I would definitely recommend Delicious + Twibble as the best solution for tweeting your bookmarks at the moment.
The most prestigious variety of Italian has been described as lingua toscana in bocca romana, or the Tuscan language in a Roman mouth.
I wonder whether a similar formula would become appropriate for unified Scots (if somebody tries to create a prestige variety after independence), given that Doric (Aberdeenshire Scots) in general has preserved more words and grammatical structures than the Central Belt dialects that have been heavily influenced by English, but where Doric pronunciation has some features that are quite divergent from other dialects, e.g. /f/ for <wh> instead of /ʍ/, or pronouncing <ui> as /(w)i/ (for instance, guid “good” is /gɪd/ in the Central Belt but /gwid/ in Doric).
To be concrete, I wonder whether the best model for Scots would be lingua dorica in bocca glasgoviana, or Doric pronounced by Glaswegians.
Of course there are words that are restricted to Doric and wouldn’t be appropriate in a unified language, just as Glaswegian isn’t perhaps the most euphonious variety of Scots, but I think it would make sense, especially given that there are many more speakers of Scots in the Central Belt than anywhere else, but most of these are mixing it up with English.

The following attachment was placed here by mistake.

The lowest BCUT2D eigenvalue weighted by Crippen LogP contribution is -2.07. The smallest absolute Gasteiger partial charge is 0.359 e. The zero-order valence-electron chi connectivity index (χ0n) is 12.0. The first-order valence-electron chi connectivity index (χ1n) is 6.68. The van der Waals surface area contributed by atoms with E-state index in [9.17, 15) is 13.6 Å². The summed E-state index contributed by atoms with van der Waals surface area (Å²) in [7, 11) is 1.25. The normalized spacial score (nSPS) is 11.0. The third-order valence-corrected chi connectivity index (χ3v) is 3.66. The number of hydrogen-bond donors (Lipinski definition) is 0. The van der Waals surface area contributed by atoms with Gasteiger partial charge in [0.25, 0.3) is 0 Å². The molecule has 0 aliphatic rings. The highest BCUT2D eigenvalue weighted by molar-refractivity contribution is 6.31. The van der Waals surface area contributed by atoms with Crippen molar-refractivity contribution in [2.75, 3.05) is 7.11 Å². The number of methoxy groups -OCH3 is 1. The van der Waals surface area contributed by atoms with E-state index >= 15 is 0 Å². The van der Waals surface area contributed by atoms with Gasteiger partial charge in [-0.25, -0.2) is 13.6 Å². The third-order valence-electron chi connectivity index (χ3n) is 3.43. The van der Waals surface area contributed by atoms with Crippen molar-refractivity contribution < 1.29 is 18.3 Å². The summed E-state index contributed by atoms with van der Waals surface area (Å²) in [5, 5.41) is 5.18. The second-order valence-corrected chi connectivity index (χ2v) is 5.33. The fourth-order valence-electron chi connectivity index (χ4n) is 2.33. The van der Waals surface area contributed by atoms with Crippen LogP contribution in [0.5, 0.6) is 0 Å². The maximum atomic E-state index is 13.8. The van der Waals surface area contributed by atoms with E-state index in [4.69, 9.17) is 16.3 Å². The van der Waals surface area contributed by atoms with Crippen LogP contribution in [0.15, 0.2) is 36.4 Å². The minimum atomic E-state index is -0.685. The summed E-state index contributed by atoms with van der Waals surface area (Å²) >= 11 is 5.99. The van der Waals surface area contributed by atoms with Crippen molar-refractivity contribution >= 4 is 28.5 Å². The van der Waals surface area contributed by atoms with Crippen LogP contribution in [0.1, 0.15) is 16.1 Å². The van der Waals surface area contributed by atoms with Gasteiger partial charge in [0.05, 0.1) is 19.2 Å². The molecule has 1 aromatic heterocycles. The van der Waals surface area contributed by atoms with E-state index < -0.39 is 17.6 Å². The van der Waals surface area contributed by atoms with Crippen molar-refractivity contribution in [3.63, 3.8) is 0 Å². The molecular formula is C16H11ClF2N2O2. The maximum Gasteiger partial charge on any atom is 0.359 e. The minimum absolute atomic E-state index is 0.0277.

Or would la lingua di Burns in bocca dorica provide a better model?
Flickr recently removed their WordPress sharing support, so all you get now is some generic HTML code that’s not ideal for WordPress. (Mind you, neither was Flickr’s old sharing code, which didn’t work well out of the box — I described how to fix it in this old blog post.)
Just go to Flickr, find the sharing code, select “Small 240 x X“, then “HTML”, and paste the result into the text box on the left and click the button. The WordPress-style code will then appear on the right, and you can copy it and paste it into your blog post.
It’s not quite as convenient as Flickr’s old system, but it gets the job done.
When Iain Banks died, Phyllis and I realised that we had never actually got round to reading anything by him. We decided to order a few of his books to rectify this issue.